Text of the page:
Monday stepped back. “All right, Sullivan. You want to play hardball, that’s okay with me. I can play, too. We’ll be back.”
“I’ll look forward to it.”
From “Anywhere the Heart Goes”:
Sam returned to the bedroom and found Rachel sitting cross-legged on the bed, still naked, puffing at her cigarette. He resumed his place next to her, sat back against the pillows and accepted the lit cigarette she offered him. “I really should quit these,” she observed.
Sam sipped his wine and set the glass on the nightstand. “Do you think it’s true?” he asked.
He took a draw of smoke. “That cigarettes taste better after sex?”
Rachel started to laugh. “I don’t know. What do you think?”
“Personally, I think sex is better than cigarettes, but that’s just my opinion.”
Her laughter subsided a little. “Yes, but you can’t satisfy your oral fixation in public unless you light up a cigarette.”
Sam laughed at the mental image she had provided. “I could just see someone trying, though. They could always claim in their defense that the sign didn’t say ‘No Cock-sucking.’”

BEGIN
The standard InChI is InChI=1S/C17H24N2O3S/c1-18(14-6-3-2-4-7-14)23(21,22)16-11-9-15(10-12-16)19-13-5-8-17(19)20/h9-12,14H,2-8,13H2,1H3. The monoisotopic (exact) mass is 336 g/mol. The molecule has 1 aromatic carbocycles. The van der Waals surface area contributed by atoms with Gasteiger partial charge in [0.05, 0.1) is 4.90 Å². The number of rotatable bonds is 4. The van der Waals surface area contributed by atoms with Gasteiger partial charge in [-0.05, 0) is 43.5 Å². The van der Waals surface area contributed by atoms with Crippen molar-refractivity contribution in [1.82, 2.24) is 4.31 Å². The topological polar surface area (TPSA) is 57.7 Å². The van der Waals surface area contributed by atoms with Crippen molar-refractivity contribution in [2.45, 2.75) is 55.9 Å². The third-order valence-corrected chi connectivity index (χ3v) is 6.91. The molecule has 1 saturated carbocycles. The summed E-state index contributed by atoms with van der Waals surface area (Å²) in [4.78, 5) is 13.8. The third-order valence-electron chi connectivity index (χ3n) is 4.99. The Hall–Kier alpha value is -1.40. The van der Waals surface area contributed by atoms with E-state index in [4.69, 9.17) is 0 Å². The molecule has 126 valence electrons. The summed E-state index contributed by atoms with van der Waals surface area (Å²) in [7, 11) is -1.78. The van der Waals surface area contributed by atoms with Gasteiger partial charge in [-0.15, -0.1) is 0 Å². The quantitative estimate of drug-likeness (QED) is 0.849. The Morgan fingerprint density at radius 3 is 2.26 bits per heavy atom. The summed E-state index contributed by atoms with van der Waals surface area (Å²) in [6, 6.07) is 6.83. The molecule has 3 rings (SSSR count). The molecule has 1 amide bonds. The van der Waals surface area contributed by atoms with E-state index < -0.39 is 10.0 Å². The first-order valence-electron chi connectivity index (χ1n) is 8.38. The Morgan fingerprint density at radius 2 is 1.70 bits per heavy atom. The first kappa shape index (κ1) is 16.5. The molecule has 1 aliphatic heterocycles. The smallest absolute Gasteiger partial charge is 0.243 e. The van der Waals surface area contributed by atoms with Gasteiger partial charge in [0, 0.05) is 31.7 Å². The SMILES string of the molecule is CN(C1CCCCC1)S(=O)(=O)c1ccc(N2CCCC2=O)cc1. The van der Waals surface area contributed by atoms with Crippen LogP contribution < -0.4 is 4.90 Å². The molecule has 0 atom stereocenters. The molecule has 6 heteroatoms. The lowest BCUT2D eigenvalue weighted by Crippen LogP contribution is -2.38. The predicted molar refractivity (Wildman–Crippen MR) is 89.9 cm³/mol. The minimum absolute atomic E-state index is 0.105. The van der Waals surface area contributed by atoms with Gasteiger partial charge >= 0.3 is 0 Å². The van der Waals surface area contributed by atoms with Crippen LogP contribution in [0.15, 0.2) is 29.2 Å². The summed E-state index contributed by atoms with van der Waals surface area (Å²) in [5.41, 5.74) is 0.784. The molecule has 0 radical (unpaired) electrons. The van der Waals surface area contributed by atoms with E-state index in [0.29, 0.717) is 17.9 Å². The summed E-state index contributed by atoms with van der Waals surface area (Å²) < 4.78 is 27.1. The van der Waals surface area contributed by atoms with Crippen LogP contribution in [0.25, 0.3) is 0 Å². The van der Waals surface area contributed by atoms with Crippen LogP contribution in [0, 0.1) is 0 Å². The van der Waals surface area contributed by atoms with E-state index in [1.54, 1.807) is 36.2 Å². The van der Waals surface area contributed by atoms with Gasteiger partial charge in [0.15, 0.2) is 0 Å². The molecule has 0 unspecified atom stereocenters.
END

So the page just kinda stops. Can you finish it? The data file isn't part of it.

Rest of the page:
Rachel laughed uproariously. “That’s priceless!”
From “Warning Shot” (Nick Seven Book 3):
Felicia strolled into the crowded ballroom. She glanced casually at Goon Number Two as he sipped what appeared to be club soda with a lime twist. She got a rum and Coke from the bar then weeded her way through the throng of guests until she was near his table. She leaned over then dumped her drink in his lap.
He shot to his feet and brushed the front of his pants. When he raised his angry face to look at Felicia she drew back her hand and forcefully slapped him.
“You son of a bitch!”
He shook off her bitch slap. “Hey, what the hell’s your problem, lady?”